5. Let me sit in on some rehearsals.  Ideally some very early in the process, and some late in the process.  I don't want to get in the way, and I don't want to interrupt the most intimate discussions between directors and actors/designers/playwrights.  But, to be honest, I mostly operate at the very tiny theatre scale.  I know how those meetings and rehearsals work, but I don't have experience at the big budget venues.  Large and mid-size theatres have an opportunity to educate playwrights (like me) about how the process works on a larger scale.  I'm very good at sitting in the background and keeping my mouth shut when I need to.  (Honest.)  I'm extremely curious about how other artists collaborate--I want to learn from what they do to improve my own process and collaboration.
  6. Let me meet some directors brought in to direct shows.  (Sort of like #4 above.)  Various directors come in from out of town to work on shows at large and medium regional theatres.  Try to set aside just an hour for a quick beer between the director and the playwrights' group.  The director is already in town, so it doesn't cost anything extra.  I'll even buy the beer.  Yeah, yeah, I know the woman is scheduled every second.  Half an hour.  These kinds of connections/meetings can be extremely valuable, and are a way of leveraging work that theatre has already undertaken in order to have a greater impact, beyond just the show at hand.  (I promise not to come with a theatre in my backpack.)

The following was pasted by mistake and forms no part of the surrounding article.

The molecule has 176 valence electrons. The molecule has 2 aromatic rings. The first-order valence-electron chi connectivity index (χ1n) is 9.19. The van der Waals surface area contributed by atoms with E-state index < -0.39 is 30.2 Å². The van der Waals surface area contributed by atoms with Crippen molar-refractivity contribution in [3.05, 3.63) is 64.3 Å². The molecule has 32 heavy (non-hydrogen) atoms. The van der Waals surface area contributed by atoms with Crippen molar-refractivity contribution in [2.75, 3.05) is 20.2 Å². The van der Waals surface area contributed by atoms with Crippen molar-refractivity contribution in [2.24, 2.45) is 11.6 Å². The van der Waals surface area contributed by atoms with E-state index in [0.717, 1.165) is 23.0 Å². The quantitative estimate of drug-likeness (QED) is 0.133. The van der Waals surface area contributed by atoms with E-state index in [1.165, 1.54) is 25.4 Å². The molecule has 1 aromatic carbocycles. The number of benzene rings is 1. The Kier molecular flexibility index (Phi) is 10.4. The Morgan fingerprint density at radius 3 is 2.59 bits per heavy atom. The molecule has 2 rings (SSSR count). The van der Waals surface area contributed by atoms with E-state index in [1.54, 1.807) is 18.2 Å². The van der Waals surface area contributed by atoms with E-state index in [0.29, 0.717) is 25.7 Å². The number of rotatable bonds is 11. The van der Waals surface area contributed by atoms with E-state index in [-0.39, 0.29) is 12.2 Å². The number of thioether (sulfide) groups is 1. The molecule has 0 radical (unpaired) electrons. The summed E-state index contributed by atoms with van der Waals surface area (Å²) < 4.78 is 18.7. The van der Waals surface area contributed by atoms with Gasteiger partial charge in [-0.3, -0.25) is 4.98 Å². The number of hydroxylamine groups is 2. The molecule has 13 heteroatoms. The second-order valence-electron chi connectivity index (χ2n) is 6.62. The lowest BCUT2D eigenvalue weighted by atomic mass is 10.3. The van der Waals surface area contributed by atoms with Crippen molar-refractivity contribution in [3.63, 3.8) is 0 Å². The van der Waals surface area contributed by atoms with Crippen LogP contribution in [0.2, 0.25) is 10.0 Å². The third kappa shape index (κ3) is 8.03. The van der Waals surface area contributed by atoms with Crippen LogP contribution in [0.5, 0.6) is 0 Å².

7. Let me attend talkback sessions after the show, even if I'm not there to see the performance that night.  (This is super easy to do at the Huntington.)  Again, like seeing the show multiple times, this is a way for writers to get to know the audience.  I want to hear their voices and comments.

That's about it.  Notice that I didn't say: produce more work by emerging playwrights, or more work by me.   I didn't even ask for more readings of my plays.  (Not that I don't want those things.) 

Any theatre, small, medium, or large, could put together a playwrights' unit and provide them with the things on this list for an extremely low cost, and doing so would help their local writers build important relationships and enable them to be more likely to write plays suitable for the theatre in question (theoretically).